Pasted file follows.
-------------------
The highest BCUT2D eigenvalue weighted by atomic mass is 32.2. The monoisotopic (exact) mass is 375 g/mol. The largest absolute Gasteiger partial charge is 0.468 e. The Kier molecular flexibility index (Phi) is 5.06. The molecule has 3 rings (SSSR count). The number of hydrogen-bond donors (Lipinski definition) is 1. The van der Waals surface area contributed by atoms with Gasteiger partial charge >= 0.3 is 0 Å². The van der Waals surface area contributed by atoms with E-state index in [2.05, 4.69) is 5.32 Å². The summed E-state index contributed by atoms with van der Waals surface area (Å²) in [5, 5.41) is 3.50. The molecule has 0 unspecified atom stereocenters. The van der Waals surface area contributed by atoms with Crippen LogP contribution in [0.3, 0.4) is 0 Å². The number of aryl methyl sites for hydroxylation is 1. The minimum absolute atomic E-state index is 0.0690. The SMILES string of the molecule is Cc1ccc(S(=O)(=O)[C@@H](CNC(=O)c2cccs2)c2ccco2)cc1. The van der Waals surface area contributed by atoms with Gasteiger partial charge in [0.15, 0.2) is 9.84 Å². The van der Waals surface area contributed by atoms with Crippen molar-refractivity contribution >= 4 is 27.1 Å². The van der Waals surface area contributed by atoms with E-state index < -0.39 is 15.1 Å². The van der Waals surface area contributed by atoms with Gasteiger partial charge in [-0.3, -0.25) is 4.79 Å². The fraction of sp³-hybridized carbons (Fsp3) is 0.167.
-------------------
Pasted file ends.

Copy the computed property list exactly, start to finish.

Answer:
The highest BCUT2D eigenvalue weighted by atomic mass is 32.2. The monoisotopic (exact) mass is 375 g/mol. The largest absolute Gasteiger partial charge is 0.468 e. The Kier molecular flexibility index (Phi) is 5.06. The molecule has 3 rings (SSSR count). The number of hydrogen-bond donors (Lipinski definition) is 1. The van der Waals surface area contributed by atoms with Gasteiger partial charge >= 0.3 is 0 Å². The van der Waals surface area contributed by atoms with E-state index in [2.05, 4.69) is 5.32 Å². The summed E-state index contributed by atoms with van der Waals surface area (Å²) in [5, 5.41) is 3.50. The molecule has 0 unspecified atom stereocenters. The van der Waals surface area contributed by atoms with Crippen LogP contribution in [0.3, 0.4) is 0 Å². The number of aryl methyl sites for hydroxylation is 1. The minimum absolute atomic E-state index is 0.0690. The SMILES string of the molecule is Cc1ccc(S(=O)(=O)[C@@H](CNC(=O)c2cccs2)c2ccco2)cc1. The van der Waals surface area contributed by atoms with Gasteiger partial charge in [0.15, 0.2) is 9.84 Å². The van der Waals surface area contributed by atoms with Crippen molar-refractivity contribution >= 4 is 27.1 Å². The van der Waals surface area contributed by atoms with E-state index < -0.39 is 15.1 Å². The van der Waals surface area contributed by atoms with Gasteiger partial charge in [-0.3, -0.25) is 4.79 Å². The fraction of sp³-hybridized carbons (Fsp3) is 0.167.